What is an Abscess?
An abscess is a swollen area within body tissue, containing an accumulation of pus. Painful and warm to touch, abscesses can show up at any place on your body. Most common sites are breast, armpits, gums and peri-rectal area. Rare sites are the liver and the brain.
What Causes an Abscess?
Abscesses are caused by obstruction of oil (sebaceous) glands or sweat glands, inflammation of hair follicles, or minor breaks and punctures of the skin. Germs get under the skin or into these glands, which causes an inflammatory response as your body’s defenses try to kill these germs.
Staphylococcus aureus is the most common bacteria causing abscess. Bacteria, viruses, fungi, or protozoans can all lead to abscesses.
When an area of our body gets infected, our immune system tries to fight with it. White blood cells go to the infected area and fight with the bacteria. This results in pus formation which is a combination of bacteria, dead cells, and white blood cells. If not removed or treated there are chances that the bacteria would spread and cause inflammation in other places too.
They can be broadly classified as the following
- External Abscesses: External abscesses commonly occur on the back of the neck or on the face. They also frequently form on moist parts of the body, such as the armpit or groin. Abscesses in hair follicles may result in a condition called folliculitis. An abscess at the base of an eyelash is called a sty.
- Dental Abscesses: A dental abscess or gumboil is an accumulation of pus in the gums or jaw tissues surrounding a tooth. It is usually formed as a result of infection by bacteria.
- Internal Abscesses: Abscesses may form in any organ of the body. Abscesses that develop inside the tummy (abdomen) are caused by an infection reaching tissue deeper within the body. This can occur as a result of an injury, abdominal surgery, an infection spreading from a nearby area. A lung abscess can form after a bacterial infection in your lungs, such as pneumonia. Abscesses inside your body may not be obvious and can damage organs including brain, lungs and others.
Who is at Risk for Developing an Abscess?
Things that can increase the likelihood of developing an abscess are having a weak immune system (this could be because of HIV or chemotherapy), having diabetes, having an underlying inflammatory condition, being a carrier of Staphylococcal bacteria. Other risk factors include sickle cell disease, leukemia, peripheral vascular disorders, Crohn’s disease, alcohol and IV drug abuse etc. However, many abscesses develop in people who are otherwise healthy.
Diagnosis of an Abscess
An abscess can be diagnosed by any of the three methods mentioned below:
- Physical examination: If you have swelling, redness, pain, redness, and fluctuance on the skin.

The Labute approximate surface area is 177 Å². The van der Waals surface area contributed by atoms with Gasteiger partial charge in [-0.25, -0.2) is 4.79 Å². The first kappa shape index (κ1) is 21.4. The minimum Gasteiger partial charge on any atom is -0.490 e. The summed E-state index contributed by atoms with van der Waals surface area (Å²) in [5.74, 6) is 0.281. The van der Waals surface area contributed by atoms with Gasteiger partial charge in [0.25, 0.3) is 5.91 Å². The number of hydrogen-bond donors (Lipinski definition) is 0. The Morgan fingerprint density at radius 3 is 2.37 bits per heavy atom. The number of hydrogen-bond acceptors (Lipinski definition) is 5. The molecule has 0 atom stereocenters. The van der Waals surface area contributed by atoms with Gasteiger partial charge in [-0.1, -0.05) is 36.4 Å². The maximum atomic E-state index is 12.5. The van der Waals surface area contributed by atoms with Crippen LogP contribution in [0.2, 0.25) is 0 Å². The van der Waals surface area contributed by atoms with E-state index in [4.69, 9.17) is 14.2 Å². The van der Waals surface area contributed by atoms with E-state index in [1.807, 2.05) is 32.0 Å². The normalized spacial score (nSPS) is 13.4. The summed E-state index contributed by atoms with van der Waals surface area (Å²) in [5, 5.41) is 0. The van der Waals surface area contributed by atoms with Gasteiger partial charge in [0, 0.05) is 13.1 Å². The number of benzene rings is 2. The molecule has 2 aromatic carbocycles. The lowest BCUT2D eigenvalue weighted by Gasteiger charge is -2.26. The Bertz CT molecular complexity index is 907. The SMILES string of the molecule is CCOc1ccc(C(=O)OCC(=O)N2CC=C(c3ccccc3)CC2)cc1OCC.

- Needle aspiration: This procedure can help the clinician in making a diagnosis of a localized abscess.
- Bedside ultrasound: This is a very useful tool for identification of localized fluid under the skin that may represent isolated areas of infection.
Self Care at Home for Treating Abscess
Applying warm compress for about 30 minutes four times a day may help. Never attempt to squeeze or press on an abscess at home; this can push the infected material into deeper tissues. Do not stick a needle or other sharp instrument into the abscess center.
Treating an Abscess
An abscess that is diagnosed by one of the above ways is appropriate for incision and drainage, if it is larger than approximately 5 mm and found in an accessible location. Incision and drainage is the primary therapy for cutaneous abscess management. Cutaneous abscesses can be found in any part of the body, but most common sites are axial, buttocks, and extremities.
Extremely large and deep abscesses in areas difficult to anesthetize may be more appropriate to treat in an operative setting. Abscesses of palm, soles, or nasolabial folds can be associated with complications and may require consultation with an appropriate specialist. Inputs from a cosmetic surgeon may be required for areas with cosmetic concerns.
Abscess Drainage Procedure
After informed consent is signed, anesthesia is applied. An incision is made directly over the center of the abscess. Purulent drainage begins when the abscess cavity has been accessed entirely. Sterile saline solution is used after the drainage has been removed. The wound is then gently packed.
Abscess Drainage Aftercare
Most incision and drainage procedures don’t require antibiotic therapy. Extensive cellulitis may require antibiotics. The patient should be up to date with his/her tetanus immunizations. All abscesses should have packing removed in a few days. The patient should be given written instructions to look for the signs that will require a visit to the physician.
Complications Following Abscess Drainage
The complications include pain during the procedure. Other complications include progression to cellulitis, development of fever, signs of clinical worsening etc.
These situations may require another incision and drainage or use of antibiotics. However, most of the drainage processes do not require a repeat and can be managed easily by dressing changes and local wound care.
Lastly, after 2 days of drainage, the drainage should be minimal to none from the site. All sores should heal within 10-14 days.